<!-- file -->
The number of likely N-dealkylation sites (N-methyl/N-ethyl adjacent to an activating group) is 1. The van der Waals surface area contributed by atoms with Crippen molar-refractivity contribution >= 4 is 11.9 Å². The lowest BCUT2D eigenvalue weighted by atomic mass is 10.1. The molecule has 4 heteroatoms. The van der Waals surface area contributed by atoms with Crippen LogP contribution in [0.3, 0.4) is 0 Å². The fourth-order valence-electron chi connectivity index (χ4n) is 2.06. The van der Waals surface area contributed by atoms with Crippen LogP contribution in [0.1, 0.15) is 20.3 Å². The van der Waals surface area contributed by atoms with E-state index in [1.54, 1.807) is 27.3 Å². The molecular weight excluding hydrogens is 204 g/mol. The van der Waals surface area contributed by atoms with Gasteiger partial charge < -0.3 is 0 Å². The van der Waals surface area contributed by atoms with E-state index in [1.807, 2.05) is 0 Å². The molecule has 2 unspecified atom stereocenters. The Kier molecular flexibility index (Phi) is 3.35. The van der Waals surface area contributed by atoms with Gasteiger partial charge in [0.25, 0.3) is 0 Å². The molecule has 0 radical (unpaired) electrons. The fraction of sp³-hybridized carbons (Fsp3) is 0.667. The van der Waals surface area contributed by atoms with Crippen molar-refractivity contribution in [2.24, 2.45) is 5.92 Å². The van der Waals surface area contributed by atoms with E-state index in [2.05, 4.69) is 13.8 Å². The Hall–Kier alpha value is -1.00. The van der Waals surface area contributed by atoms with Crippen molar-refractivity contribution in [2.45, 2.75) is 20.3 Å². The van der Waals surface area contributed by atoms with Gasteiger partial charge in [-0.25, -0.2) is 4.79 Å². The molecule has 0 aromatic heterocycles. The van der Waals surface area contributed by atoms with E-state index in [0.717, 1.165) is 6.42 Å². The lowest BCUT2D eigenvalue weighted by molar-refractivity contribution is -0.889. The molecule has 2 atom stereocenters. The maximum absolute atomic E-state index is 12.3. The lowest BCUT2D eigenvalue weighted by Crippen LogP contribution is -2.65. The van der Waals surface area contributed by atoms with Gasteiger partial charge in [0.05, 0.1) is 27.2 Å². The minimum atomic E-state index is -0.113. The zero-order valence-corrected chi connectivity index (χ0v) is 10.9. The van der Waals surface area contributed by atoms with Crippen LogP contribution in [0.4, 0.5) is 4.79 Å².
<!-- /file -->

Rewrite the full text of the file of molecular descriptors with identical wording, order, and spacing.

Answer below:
The number of likely N-dealkylation sites (N-methyl/N-ethyl adjacent to an activating group) is 1. The van der Waals surface area contributed by atoms with Crippen molar-refractivity contribution >= 4 is 11.9 Å². The lowest BCUT2D eigenvalue weighted by atomic mass is 10.1. The molecule has 4 heteroatoms. The van der Waals surface area contributed by atoms with Crippen LogP contribution in [0.3, 0.4) is 0 Å². The fourth-order valence-electron chi connectivity index (χ4n) is 2.06. The van der Waals surface area contributed by atoms with Crippen LogP contribution in [0.1, 0.15) is 20.3 Å². The van der Waals surface area contributed by atoms with E-state index in [1.54, 1.807) is 27.3 Å². The molecular weight excluding hydrogens is 204 g/mol. The van der Waals surface area contributed by atoms with Gasteiger partial charge < -0.3 is 0 Å². The van der Waals surface area contributed by atoms with E-state index in [1.807, 2.05) is 0 Å². The molecule has 2 unspecified atom stereocenters. The Kier molecular flexibility index (Phi) is 3.35. The van der Waals surface area contributed by atoms with Gasteiger partial charge in [0.25, 0.3) is 0 Å². The molecule has 0 radical (unpaired) electrons. The fraction of sp³-hybridized carbons (Fsp3) is 0.667. The van der Waals surface area contributed by atoms with Crippen molar-refractivity contribution in [2.24, 2.45) is 5.92 Å². The van der Waals surface area contributed by atoms with E-state index in [2.05, 4.69) is 13.8 Å². The Hall–Kier alpha value is -1.00. The van der Waals surface area contributed by atoms with Crippen molar-refractivity contribution in [2.45, 2.75) is 20.3 Å². The van der Waals surface area contributed by atoms with Gasteiger partial charge in [-0.25, -0.2) is 4.79 Å². The molecule has 0 aromatic heterocycles. The van der Waals surface area contributed by atoms with E-state index in [0.717, 1.165) is 6.42 Å². The lowest BCUT2D eigenvalue weighted by molar-refractivity contribution is -0.889. The molecule has 2 atom stereocenters. The maximum absolute atomic E-state index is 12.3. The lowest BCUT2D eigenvalue weighted by Crippen LogP contribution is -2.65. The van der Waals surface area contributed by atoms with Gasteiger partial charge in [0.05, 0.1) is 27.2 Å². The minimum atomic E-state index is -0.113. The zero-order valence-corrected chi connectivity index (χ0v) is 10.9. The van der Waals surface area contributed by atoms with Crippen LogP contribution in [0.4, 0.5) is 4.79 Å².